July 16, 2003 - Northeast Mississippi Daily Journal: Christy Morgan returns from service in Kazakhstan

Peace Corps Online: Directory: Kazakstan : Peace Corps Kazakhstan : The Peace Corps in Kazakstan: July 16, 2003 - Northeast Mississippi Daily Journal: Christy Morgan returns from service in Kazakhstan

By Admin1 (admin) on Thursday, July 17, 2003 - 9:06 am: Edit Post

Christy Morgan returns from service in Kazakhstan

Christy Morgan returns from service in Kazakhstan

Prentiss County woman spends two years in north Kazakhstan

7/16/2003 7:40:07 AM

Daily Journal


Daily Journal Corinth Bureau

BOONEVILLE - Living and working in primitive conditions with people in a Third World country for two years only fueled Christy Morgan's adventurous spirit.

"It is one of the best and most challenging things I have ever done," said Morgan, 31, who returned to the Altitude Community last month with a suitcase full of memories and souvenirs from her travels with the Peace Corps.

Her parents, Jimmy and Judy Morgan, weren't surprised when she announced three years ago that she was joining the Peace Corps.

"She has always been adventurous," Judy Morgan said.

After graduating from New Site High School, Christy took off for Wyoming, worked at the Grand Teton National Park for five months and later went dog sledding in Minnesota. She really enjoys hiking and camping in the great outdoors, her mother said.

Staying busy has been her trademark. She attended night school at Northeast Mississippi Community College while working at Heartland Building Products for six years. She also worked as a volunteer at Crow's Neck Environmental Center at Paden, which helped give her a leg up when applying to the Peace Corps.

Country selected

The Peace Corps selected her host country based on her business skills and assigned her to a village in Northern Kazakhstan.

She learned enough "travel" Russian to get by and taught economics to secondary students in grades 9-11 in Borovskoi, where students graduate after the 11th grade, Christy said.

Food there was another adventure. One of the national dishes was pasta and horsemeat, a real delicacy, Christy recalled.

"They go to a lot of trouble to make it," she said. "It's put on a big dish and placed on a short-legged table. The people sit on the floor to eat and eat with their hands." But they honored Morgan's traditions by giving her a fork.

Beet soup and potatoes were staples at meal time and drinking vodka seemed to be a national pastime, Morgan said.

"There is a lot of drinking and there is a lot of pressure to drink," she said. "They feel slighted if you don't but I would tell them that it was not my custom."

Trudging to the outhouse in knee-deep snow, drawing water from a well and taking one bath a week on Saturday was also the norm, she said.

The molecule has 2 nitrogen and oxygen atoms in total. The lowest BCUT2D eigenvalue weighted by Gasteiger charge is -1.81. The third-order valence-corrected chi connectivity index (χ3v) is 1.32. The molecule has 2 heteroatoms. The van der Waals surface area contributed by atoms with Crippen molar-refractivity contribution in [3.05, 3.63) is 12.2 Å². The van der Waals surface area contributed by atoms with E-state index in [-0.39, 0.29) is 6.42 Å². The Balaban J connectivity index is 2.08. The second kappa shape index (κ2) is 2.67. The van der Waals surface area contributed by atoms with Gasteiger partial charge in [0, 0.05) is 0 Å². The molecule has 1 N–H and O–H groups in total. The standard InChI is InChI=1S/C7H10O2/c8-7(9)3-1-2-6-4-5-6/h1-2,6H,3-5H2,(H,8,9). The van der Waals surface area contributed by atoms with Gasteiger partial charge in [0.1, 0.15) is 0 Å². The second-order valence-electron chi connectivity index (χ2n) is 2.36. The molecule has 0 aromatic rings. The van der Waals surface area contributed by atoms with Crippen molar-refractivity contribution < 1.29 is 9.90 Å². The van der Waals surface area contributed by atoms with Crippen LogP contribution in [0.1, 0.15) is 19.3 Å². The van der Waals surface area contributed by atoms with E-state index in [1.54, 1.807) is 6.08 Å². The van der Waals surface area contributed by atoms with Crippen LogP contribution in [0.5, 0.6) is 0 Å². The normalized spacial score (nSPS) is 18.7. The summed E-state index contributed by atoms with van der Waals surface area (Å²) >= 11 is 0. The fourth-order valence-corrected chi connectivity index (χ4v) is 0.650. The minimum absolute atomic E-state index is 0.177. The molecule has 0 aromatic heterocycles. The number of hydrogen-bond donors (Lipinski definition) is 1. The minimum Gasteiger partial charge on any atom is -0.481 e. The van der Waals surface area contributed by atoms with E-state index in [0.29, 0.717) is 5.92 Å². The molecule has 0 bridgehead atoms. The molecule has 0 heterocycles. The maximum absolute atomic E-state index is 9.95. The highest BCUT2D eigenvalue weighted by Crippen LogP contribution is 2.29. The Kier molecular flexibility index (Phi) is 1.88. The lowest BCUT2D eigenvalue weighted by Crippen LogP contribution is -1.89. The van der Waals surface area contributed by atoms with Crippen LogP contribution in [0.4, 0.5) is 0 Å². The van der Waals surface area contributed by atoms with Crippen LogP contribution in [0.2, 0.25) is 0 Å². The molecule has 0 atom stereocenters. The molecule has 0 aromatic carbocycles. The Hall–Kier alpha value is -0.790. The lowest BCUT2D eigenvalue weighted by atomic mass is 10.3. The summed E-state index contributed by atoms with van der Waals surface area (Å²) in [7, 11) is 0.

American attitude

Not everyone likes Americans, she said. "They think you are rich and have maids and they are ashamed of their homes," she said.

But the only time she was afraid was on Sept. 11, 2001.

"We were on standfast, a warning to not leave your site and to call in every day," she said. "We didn't know what was happening, if were we under attack. It was complete chaos.

"I didn't know what happened until I got a call from my mom," she said. "I will always remember that."

The Kazakhstan people expressed their sorrow and the children were full of questions, she said.

The Peace Corps experience left Morgan with a greater sense of patriotism and appreciation for America.

Her host village had electricity, frequently disrupted; telephones and television but no running water.

"I appreciate what we have and I also appreciate what the Kazakhstan people are about," she said. "It is a slower pace there and the kids learn three languages and how to play a musical instrument."

Morgan also learned to play the guitar from a teacher who spoke no English.

Their religion is predominantly Muslim with some Russian Orthodox churches. Morgan attended a small Baptist church, established by German missionaries, that worshiped with familiar old hymns. She sang along in English while the others sang in Russian.

A bonus to her service was vacation time spent traveling to foreign lands including Egypt, Russia and parts of Europe.

"I would encourage anyone who ever thought they wanted to join the Peace Corps to give it a shot," said Morgan, who will continue her education this fall at Ole Miss where she will major in international studies.

Appeared originally in the Northeast Mississippi Daily Journal, 7/16/2003 8:00:00 AM, section A , page 1

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Story Source: Northeast Mississippi Daily Journal

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